Measuring investments in a limited partnership

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Continuing a discussion that began in a 2016 experts’ newsletter on measuring private investments, this new article examines investments in a limited partnership (under a general partner–GP). In recent years, this type of investment has become more widely held in pension plan portfolios as a way to obtain higher returns than what is offered by traditional fixed-income securities. In a limited partnership, several limited partners (LPs), including pension plans, each invest in a share of a fund. The partnership’s managers invest the funds for the long term. The LPs commit to providing an amount of commited capital, and the return generated by these activities is shared by the partnership and each of the LPs.

Due diligence questionnaire, contract and valuation procedure 

Before making this kind of investment, one should obtain a due diligence questionnaire completed by the GP. The questionnaire covers all the operational and governance issues affecting valuation of the investments. A recommendation should be made to the team in charge that they need to obtain a contract between the GP and the LP, agreeing on a reasonable period of time within which the GP will provide the valuations. The section in the contract dealing with how the investments are measured should specify the existence of an independent valuation committee that meets on a regular basis. The valuation methodology used should be clearly set out in writing to allow the investor and the auditor to conduct audits. The methodology includes a quantitative and quantifiable part. Another part, which is qualitative, is based on judgment and along with the quantitative analysis, may produce significantly different valuations, depending on the severity of the impact. For example, the impacts of unforeseen situations, such as the global pandemic, on estimates of value are based on assumptions that can generate scenarios ranging from the most pessimistic to the most upbeat, depending on the manager’s view of the future. When the time comes to validate the valuation, questions should be raised about the assumptions that were used. Given that the investments cannot be valued daily, it is important to ensure that a rigorous process is in place, and that it is followed regularly. Other aspects that should be clearly explained by the GP in a document include the various types of expenses and the percentages applied, depending on the amounts of the capital commitments.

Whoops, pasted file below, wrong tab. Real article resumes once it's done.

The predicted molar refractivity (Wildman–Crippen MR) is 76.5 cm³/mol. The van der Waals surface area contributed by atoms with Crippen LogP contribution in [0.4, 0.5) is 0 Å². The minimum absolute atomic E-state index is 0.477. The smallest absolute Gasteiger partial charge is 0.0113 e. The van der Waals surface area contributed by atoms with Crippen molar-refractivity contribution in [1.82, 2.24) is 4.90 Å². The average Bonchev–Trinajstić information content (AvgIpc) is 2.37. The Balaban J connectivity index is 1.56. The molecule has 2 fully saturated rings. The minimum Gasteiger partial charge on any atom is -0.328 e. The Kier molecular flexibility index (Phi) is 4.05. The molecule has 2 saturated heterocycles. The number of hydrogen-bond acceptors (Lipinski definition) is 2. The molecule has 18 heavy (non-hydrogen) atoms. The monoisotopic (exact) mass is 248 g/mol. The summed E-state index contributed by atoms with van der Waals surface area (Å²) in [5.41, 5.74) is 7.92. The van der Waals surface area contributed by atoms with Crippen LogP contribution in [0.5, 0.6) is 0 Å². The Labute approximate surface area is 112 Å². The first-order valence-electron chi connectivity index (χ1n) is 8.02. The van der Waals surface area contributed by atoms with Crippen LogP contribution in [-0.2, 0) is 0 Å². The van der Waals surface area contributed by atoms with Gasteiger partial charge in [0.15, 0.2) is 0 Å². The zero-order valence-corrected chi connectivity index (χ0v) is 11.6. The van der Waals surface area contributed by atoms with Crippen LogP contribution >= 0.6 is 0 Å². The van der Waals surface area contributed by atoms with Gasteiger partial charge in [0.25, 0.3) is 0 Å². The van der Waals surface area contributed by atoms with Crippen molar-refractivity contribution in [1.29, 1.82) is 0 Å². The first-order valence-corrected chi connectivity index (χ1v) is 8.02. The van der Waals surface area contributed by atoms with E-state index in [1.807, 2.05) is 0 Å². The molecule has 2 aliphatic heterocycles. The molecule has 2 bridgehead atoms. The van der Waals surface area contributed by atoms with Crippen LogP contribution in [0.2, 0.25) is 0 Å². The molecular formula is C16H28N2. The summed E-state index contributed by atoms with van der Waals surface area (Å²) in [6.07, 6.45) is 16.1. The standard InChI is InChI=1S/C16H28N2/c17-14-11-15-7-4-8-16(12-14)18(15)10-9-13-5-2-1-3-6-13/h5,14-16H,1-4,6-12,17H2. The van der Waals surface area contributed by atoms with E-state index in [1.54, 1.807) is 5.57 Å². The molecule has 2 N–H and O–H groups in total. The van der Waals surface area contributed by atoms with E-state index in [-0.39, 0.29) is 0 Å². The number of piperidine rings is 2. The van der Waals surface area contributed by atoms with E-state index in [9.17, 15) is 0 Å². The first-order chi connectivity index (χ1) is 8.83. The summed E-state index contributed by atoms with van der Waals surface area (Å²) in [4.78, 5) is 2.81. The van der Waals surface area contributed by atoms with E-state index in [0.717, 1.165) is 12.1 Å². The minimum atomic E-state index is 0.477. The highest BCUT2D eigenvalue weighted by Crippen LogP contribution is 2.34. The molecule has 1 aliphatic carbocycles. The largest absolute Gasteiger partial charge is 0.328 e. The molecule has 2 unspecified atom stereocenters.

Reconciling the valuation with the financial statements

The GP sends the fund’s capital account statement to the investors, showing the total value for all the LPs. The statement may also show each LP’s interest in the fund. When the GP’s annual audited financial statements show the total combined amount of all the investments in the partnership, each LP investor must verify, as much as possible, the expense and revenue amounts and, above all, the value of the investor’s interest in the partnership. The investor’s share of the fund’s fair value at the end of the period can be verified using the subscribed capital (commitment) as a percentage of the partnership’s total capital. 

The following example shows one way to reconcile the value of an interest in a fund for which the total commited capital has not yet been called:

  • LP’s commited capital in the partnership: $15,000,000
  • Total capital provided by all the LPs: $3,000,000,000
  • The LP’s interest: 0.5% 

The LPs’ total equity as shown in the GP’s financial statements: $1,451,000,000   
Market value of the LP’s investment:  0.005*$1,451,000,000 = $7,255,000

Institutional investors (including pension plans) that hold such investments must therefore have a solid understanding of the content of the various statements of accounts available to them. This will help them recognize the fair value components in their own financial statements.